I spent the preceding days before LD35 looking over the remaining themes and trying to decide which one was the most generic, least inspiring, and therefore had the greatest chance of being voted on. I pegged “Mutation” as the theme, but “Shapeshifter” won out. Originally I thought of a puzzle game where you’d move vertices on a polygon to fit into holes. For some reason this evolved into buildings, and I though “What if I made something like “Be A Great Artist in Just 10 Seconds” but with 3d objects. Buildings came into this somehow. And the game was going to be about designing weird buildings for an unnamed oil-rich country. Somehow that changed to Seattle. The rest started falling into place.
What Went Right:
- Deciding gameplay didn’t matter.
- 48 hours is not a lot of time, and I wasn’t thrilled about the theme. Plus, not having an objective freed up the game to be about something else. At the core, I wanted the game to be about self-expression, and letting people add things to a world, and then interact with it.
- Using Public Domain Classical Music
- An idea I had for previous games, but never got around to using. Making music is a weak point for me, I’ve tried doing it for games in the past with little success. I found a piece by Chopin, with a Public Domain license on the recording, and I used that. It added so much to the game’s atmosphere. I was lucky that I didn’t have to look very long to find a few short songs that looped really well.
- Adding Selfie Mode
- I wanted the game to be about being creative, and Selfie Mode was sorta a joke that I ended up spending some time on. I like the idea of having a souvenir from your game after finishing it. Selfie cameras in games aren’t new, but I’d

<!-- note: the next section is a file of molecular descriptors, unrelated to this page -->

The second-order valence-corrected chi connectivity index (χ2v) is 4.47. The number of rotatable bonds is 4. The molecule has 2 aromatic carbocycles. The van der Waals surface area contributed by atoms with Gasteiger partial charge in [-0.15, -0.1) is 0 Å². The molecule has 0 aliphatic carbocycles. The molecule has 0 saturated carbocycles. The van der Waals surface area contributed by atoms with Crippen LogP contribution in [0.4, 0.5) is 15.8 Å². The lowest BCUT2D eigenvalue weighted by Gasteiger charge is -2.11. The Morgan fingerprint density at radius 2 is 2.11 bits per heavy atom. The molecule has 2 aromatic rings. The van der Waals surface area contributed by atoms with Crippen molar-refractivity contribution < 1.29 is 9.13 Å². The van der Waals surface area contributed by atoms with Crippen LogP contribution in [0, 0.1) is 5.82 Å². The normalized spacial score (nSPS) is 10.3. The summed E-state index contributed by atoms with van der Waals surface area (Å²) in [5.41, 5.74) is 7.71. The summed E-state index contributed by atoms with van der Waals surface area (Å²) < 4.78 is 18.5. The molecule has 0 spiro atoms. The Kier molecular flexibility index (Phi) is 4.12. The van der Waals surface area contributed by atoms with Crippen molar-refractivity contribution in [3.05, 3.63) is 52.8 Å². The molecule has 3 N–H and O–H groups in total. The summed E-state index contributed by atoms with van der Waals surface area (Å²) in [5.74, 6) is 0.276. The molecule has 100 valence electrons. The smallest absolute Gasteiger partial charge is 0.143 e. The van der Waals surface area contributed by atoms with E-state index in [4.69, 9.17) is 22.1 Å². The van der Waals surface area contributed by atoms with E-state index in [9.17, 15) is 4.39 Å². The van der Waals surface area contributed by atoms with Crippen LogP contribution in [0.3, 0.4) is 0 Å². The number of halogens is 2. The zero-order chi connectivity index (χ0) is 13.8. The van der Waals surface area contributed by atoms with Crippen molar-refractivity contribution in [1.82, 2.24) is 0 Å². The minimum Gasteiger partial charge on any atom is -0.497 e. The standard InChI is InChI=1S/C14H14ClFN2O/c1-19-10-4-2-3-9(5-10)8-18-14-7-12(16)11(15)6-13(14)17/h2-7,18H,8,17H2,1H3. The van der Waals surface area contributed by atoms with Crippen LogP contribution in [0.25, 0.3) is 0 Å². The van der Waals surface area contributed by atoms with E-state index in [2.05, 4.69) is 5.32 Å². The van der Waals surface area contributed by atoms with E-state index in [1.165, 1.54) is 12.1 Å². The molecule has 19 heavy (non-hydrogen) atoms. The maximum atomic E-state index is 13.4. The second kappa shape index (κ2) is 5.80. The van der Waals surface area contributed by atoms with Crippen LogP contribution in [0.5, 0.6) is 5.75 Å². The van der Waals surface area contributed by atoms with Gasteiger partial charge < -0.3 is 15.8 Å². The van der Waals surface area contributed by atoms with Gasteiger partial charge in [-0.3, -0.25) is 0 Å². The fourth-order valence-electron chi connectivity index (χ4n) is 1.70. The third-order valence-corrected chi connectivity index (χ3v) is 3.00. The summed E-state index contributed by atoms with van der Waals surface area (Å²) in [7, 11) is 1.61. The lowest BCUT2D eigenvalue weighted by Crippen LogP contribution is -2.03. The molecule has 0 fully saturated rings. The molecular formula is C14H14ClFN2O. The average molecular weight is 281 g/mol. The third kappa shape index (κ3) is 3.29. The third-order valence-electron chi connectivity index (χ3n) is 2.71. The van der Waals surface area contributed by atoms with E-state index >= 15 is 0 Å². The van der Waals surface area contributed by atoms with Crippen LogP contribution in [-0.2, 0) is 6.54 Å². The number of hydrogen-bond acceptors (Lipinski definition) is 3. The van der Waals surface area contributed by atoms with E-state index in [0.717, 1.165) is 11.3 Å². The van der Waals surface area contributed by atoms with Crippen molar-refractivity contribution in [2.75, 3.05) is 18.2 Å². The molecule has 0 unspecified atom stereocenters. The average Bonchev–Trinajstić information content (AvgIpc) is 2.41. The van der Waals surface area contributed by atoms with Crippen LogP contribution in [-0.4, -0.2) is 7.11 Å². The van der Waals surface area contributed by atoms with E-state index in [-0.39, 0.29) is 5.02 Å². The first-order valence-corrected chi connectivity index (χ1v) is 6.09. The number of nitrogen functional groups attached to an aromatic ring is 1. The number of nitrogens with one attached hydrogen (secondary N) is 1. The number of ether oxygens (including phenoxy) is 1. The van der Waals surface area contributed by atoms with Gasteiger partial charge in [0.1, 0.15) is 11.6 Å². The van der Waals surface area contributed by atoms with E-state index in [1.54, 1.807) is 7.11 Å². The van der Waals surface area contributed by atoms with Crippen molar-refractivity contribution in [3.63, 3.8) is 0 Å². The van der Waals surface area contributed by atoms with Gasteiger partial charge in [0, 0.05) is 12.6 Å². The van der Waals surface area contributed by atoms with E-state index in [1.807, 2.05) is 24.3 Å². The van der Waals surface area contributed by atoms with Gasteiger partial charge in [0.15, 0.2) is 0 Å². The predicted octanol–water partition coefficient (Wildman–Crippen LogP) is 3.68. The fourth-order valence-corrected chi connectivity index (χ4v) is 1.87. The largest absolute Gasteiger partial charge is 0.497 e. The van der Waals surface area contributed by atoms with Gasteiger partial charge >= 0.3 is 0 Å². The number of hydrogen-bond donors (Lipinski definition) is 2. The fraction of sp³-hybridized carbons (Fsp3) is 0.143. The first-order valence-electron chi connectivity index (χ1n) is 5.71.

- Finishing the core game early
- This allowed me to basically tack things onto the game and add “polish” or other things I’d usually neglect in a game jam. Rule of thumb for 48 hour jams, think of something you can code in an hour or less.
- Doing the Jam over The Compo
- I used lot of helper libraries, code, and assets. Even though I made most of them within the span of the game, I didn’t make the music, which excluded me from the Compo. Loosening the rules lowered the stakes, so I was able to goof off a bit more.
What Went Wrong:
- Not Surfacing Controls Better
- Unfortunately, few users read instructions, readmes, descriptions, or in-game instructions. I really wanted players to switch to walk mode so they could take selfies, and I’m not sure I emphasized that enough. I nearly stuck in a huge graphic that told you this in the game, but didn’t want to handle showing/hiding it. People reported that they didn’t know they they could walk around in-game. Ah Well.
Was the game successful?
One person commented that they laughed, and people seemed to like it. A few people shared selfies that they took in game. So, I consider it a success.
Play and rate it here -> http://ludumdare.com/compo/ludum-dare-35/?action=preview&uid=3400